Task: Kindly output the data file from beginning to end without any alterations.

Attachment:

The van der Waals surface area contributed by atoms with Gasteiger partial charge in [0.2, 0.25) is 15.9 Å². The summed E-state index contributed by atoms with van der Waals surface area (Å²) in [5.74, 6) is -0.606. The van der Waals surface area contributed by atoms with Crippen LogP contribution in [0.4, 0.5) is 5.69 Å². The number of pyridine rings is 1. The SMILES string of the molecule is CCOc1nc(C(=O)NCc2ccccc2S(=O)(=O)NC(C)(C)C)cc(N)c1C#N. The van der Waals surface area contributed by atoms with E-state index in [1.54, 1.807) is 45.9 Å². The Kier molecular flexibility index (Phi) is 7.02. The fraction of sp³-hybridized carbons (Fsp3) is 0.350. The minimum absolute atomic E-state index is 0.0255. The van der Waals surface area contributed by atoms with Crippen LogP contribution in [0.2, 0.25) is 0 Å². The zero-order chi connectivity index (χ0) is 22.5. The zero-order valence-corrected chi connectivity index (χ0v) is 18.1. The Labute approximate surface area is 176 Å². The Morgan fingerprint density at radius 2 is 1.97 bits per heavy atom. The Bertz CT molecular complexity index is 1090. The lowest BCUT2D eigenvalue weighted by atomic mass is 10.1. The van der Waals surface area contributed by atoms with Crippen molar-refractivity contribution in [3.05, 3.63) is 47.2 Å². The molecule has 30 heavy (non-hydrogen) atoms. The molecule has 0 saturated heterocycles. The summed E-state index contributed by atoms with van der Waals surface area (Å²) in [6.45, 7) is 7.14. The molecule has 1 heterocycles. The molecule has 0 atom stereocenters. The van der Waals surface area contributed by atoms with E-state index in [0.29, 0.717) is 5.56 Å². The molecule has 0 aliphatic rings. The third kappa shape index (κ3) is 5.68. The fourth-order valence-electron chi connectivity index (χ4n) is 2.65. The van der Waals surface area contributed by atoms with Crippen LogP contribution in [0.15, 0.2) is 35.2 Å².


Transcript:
The van der Waals surface area contributed by atoms with Gasteiger partial charge in [0.2, 0.25) is 15.9 Å². The summed E-state index contributed by atoms with van der Waals surface area (Å²) in [5.74, 6) is -0.606. The van der Waals surface area contributed by atoms with Crippen LogP contribution in [0.4, 0.5) is 5.69 Å². The number of pyridine rings is 1. The SMILES string of the molecule is CCOc1nc(C(=O)NCc2ccccc2S(=O)(=O)NC(C)(C)C)cc(N)c1C#N. The van der Waals surface area contributed by atoms with E-state index in [1.54, 1.807) is 45.9 Å². The Kier molecular flexibility index (Phi) is 7.02. The fraction of sp³-hybridized carbons (Fsp3) is 0.350. The minimum absolute atomic E-state index is 0.0255. The van der Waals surface area contributed by atoms with Crippen LogP contribution in [0.2, 0.25) is 0 Å². The zero-order chi connectivity index (χ0) is 22.5. The zero-order valence-corrected chi connectivity index (χ0v) is 18.1. The Labute approximate surface area is 176 Å². The Morgan fingerprint density at radius 2 is 1.97 bits per heavy atom. The Bertz CT molecular complexity index is 1090. The lowest BCUT2D eigenvalue weighted by atomic mass is 10.1. The van der Waals surface area contributed by atoms with Crippen molar-refractivity contribution in [3.05, 3.63) is 47.2 Å². The molecule has 30 heavy (non-hydrogen) atoms. The molecule has 0 saturated heterocycles. The summed E-state index contributed by atoms with van der Waals surface area (Å²) in [6.45, 7) is 7.14. The molecule has 1 heterocycles. The molecule has 0 atom stereocenters. The van der Waals surface area contributed by atoms with E-state index in [0.29, 0.717) is 5.56 Å². The molecule has 0 aliphatic rings. The third kappa shape index (κ3) is 5.68. The fourth-order valence-electron chi connectivity index (χ4n) is 2.65. The van der Waals surface area contributed by atoms with Crippen LogP contribution in [0.15, 0.2) is 35.2 Å².